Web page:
CORPUS CHRISTI, Texas — After the bombshell leak of a U.S. Supreme Court draft opinion, the country awaits a major decision by the court on Roe v. Wade.
Chief Justice John Roberts confirmed the authenticity of the leaked document which states the court will overturn Roe v. Wade, a landmark decision in which the Supreme Court ruled that the Constitution of the United States protects a pregnant woman's right to choose to have an abortion without excessive government restriction.
Nothing is final yet, but the draft includes a majority of justices showing support for overturning the decision made in 1973.
Travis Braidwood, Assistant Professor in the Department of History, Political Science, and Philosophy at Texas A&M University-Kingsville, joined First Edition and said that a majority of Americans want there to be some sort of access to safe abortions.
"We have seen a pretty strong majority say that they want at least some form of abortion access, there is only about between 11 to 15 percent that want a complete ban on access to abortions," Braidwood said.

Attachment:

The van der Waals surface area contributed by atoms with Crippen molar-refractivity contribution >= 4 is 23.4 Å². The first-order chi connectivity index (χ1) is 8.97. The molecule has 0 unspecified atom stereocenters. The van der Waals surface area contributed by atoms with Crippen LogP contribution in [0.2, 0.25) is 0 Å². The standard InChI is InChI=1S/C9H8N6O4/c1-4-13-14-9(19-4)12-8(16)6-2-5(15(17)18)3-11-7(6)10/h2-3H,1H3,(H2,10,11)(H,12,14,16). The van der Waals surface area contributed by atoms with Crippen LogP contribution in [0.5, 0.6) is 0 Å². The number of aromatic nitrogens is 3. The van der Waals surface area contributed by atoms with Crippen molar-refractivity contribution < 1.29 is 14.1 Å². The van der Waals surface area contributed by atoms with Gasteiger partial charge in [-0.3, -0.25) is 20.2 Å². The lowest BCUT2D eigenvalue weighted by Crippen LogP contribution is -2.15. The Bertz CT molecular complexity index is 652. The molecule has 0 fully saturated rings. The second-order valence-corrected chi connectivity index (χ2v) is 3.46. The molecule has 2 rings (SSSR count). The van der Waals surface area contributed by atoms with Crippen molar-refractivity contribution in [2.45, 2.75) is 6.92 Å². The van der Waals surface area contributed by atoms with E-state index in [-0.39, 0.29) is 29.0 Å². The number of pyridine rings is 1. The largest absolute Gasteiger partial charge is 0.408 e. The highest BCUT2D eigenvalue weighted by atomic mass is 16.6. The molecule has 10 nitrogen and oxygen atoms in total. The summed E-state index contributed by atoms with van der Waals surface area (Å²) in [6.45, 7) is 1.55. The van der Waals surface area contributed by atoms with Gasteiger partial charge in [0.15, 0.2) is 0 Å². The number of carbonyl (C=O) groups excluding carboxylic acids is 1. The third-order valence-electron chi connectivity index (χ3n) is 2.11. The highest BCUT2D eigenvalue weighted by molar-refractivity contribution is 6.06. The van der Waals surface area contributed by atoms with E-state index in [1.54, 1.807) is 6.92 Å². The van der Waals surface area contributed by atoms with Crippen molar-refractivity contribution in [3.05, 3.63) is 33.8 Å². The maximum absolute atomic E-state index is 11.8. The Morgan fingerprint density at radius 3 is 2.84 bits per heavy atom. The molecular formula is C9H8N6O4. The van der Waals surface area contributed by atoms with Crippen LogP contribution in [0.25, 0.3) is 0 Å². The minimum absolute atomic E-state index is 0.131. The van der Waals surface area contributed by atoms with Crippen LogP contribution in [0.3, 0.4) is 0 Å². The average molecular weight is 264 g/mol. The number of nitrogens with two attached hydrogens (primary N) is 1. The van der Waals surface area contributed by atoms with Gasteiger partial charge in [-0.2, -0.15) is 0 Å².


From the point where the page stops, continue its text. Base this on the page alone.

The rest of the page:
But the popular decision by the people does not necessarily influence what the Supreme Court rules.
"Often times you can see the Court, especially in the recent era, has tried to stay in relative lockstep with the population because their legitimacy is also dependent upon support by the public and the other branches so they tried not to deviate too far. This would, however, appear to be a pretty wild deviation," Braidwood said.
The draft decision by the Supreme Court being leaked is something that the nation has never seen before, and Braidwood said it will be difficult to pinpoint who leaked the document. There is no indication that person would be legally punished for the leak.
"There have been instances of leaks of decisions or leaks of votes but we have never had a complete leak of a draft, even if it is just an initial draft, we have never had anything, to my knowledge, like this," Braidwood said.
"They (Supreme Court) don't have any investigatory powers and even the officers they have going to engage in the investigation are normally in charge of security, not investigation of leaks, and to my knowledge, there doesn't appear to be any formal federal laws that prohibit this. So, I don't really know what they could possibly do.
"It's also going to be really hard to pin down, there is about 37 or so clerks, you got the nine justices and then there is all the staff that work at the building. Any one of those people could have had access to a draft and quickly scanned it."
The court’s is expected to make their final decision, likely, in the next two months.
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